Abstract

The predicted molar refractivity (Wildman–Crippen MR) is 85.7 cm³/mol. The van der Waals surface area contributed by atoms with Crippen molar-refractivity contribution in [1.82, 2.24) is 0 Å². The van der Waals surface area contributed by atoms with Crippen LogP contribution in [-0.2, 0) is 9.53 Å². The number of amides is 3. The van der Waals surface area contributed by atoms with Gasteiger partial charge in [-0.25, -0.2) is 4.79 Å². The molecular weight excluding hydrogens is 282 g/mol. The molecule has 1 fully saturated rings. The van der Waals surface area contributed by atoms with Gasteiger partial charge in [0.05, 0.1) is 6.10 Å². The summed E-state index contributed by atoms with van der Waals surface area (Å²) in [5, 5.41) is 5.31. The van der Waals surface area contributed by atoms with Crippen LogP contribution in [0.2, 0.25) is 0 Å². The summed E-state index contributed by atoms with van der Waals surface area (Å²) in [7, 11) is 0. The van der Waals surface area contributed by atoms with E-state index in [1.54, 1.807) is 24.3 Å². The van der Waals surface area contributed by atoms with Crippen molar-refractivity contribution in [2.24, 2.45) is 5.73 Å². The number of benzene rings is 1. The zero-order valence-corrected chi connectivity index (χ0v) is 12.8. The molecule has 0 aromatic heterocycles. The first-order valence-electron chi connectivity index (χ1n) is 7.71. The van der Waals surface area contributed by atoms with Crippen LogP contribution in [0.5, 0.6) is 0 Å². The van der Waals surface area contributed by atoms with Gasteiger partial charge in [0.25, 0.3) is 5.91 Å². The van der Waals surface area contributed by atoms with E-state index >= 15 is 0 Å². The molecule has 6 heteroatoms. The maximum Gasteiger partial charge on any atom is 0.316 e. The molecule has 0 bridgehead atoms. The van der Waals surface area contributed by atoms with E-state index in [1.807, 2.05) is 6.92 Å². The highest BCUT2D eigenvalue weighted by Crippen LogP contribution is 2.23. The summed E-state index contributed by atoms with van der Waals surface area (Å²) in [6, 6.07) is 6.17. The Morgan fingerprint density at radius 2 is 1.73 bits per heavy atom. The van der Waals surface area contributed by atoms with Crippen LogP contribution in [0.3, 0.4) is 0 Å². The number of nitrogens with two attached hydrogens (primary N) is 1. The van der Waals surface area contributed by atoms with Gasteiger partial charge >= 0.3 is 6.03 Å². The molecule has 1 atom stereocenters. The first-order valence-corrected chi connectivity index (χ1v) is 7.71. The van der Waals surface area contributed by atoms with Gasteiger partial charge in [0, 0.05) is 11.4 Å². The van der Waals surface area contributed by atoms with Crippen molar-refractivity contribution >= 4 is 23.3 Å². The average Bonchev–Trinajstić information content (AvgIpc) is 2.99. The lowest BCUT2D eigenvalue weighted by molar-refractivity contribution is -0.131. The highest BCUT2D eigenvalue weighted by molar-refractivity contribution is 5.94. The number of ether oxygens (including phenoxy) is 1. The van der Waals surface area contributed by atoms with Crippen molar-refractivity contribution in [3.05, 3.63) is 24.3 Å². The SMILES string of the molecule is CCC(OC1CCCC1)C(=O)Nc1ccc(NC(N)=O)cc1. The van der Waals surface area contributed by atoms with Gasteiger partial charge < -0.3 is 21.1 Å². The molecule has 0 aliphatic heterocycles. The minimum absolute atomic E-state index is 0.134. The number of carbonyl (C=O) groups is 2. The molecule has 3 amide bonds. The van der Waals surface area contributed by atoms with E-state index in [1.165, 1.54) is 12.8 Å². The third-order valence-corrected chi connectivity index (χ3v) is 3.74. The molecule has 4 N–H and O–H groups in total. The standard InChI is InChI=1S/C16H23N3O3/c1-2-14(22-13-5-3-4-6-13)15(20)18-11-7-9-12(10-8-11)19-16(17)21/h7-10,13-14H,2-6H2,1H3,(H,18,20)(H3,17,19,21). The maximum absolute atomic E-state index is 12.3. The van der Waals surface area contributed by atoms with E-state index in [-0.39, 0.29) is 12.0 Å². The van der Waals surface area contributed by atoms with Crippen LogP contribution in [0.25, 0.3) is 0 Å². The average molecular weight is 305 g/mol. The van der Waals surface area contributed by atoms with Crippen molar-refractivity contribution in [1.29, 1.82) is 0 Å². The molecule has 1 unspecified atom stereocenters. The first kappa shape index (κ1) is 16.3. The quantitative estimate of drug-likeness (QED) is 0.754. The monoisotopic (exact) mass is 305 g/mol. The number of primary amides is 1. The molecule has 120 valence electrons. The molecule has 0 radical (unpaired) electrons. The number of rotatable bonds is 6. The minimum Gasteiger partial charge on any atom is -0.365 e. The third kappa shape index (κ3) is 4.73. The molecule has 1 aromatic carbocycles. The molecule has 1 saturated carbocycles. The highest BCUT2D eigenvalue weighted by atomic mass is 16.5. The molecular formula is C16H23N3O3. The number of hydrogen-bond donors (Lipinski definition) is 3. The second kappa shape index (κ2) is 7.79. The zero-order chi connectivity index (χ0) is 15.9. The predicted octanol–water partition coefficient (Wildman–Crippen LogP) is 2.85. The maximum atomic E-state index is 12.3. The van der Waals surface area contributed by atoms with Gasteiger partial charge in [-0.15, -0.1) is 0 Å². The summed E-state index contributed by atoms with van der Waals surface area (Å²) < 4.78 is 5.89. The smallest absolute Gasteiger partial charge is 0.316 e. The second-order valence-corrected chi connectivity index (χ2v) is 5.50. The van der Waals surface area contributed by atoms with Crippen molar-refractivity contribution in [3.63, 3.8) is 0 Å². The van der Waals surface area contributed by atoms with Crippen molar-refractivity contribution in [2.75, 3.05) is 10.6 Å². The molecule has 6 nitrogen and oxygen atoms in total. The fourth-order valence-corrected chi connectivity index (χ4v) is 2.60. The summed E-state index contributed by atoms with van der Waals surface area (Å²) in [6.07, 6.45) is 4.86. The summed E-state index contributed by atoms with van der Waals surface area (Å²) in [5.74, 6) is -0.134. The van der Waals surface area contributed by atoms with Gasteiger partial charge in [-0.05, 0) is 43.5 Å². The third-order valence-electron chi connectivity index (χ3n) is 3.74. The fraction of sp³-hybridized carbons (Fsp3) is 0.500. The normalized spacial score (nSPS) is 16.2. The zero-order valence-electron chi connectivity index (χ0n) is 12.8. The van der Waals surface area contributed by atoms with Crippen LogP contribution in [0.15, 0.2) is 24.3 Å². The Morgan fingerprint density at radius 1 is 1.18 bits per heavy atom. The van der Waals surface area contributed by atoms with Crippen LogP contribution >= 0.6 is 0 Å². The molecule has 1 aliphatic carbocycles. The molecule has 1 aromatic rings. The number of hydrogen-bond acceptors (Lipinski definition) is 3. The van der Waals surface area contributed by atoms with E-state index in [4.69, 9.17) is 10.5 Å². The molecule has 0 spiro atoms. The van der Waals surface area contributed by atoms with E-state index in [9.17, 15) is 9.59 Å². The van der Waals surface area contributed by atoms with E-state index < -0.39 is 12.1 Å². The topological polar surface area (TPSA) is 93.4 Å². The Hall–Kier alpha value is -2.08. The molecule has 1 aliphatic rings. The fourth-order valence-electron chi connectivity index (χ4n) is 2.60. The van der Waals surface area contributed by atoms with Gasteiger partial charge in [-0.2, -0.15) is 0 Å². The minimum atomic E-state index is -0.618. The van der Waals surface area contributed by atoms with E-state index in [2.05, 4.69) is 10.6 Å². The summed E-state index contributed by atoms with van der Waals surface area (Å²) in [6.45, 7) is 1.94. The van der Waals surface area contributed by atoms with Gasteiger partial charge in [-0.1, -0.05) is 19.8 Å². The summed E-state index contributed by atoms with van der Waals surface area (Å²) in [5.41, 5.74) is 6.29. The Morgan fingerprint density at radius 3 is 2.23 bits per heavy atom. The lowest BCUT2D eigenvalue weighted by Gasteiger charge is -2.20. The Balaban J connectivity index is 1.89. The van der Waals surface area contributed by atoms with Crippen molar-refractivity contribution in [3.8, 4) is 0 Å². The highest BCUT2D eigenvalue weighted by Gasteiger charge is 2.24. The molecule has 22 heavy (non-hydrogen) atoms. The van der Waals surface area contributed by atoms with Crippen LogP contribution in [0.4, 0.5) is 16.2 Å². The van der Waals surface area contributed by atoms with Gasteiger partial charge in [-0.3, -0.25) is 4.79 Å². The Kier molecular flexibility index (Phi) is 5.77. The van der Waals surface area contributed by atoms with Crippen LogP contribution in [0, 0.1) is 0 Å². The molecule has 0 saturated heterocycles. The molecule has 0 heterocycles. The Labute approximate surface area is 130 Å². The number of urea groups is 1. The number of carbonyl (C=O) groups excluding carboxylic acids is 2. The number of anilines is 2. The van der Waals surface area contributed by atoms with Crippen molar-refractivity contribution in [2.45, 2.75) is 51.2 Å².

This paper exploits policy discontinuities at U.S. state borders to examine the effect of R&D investments on innovative projects. We examine the Small Business Innovation Research (SBIR) State Match program, which offers noncompetitive grants to federally awarded SBIR Phase I projects that are eligible to compete for Phase II. Results from SBIR activity (2002–2010) indicate heterogeneous treatment effects. Notably, the positive differential effects are moderated by firms within the science and health fields and with less previous SBIR success. The State Match effectively stabilized Phase II trends in contrast to neighboring states that experienced greater declines from the concurrent recession.

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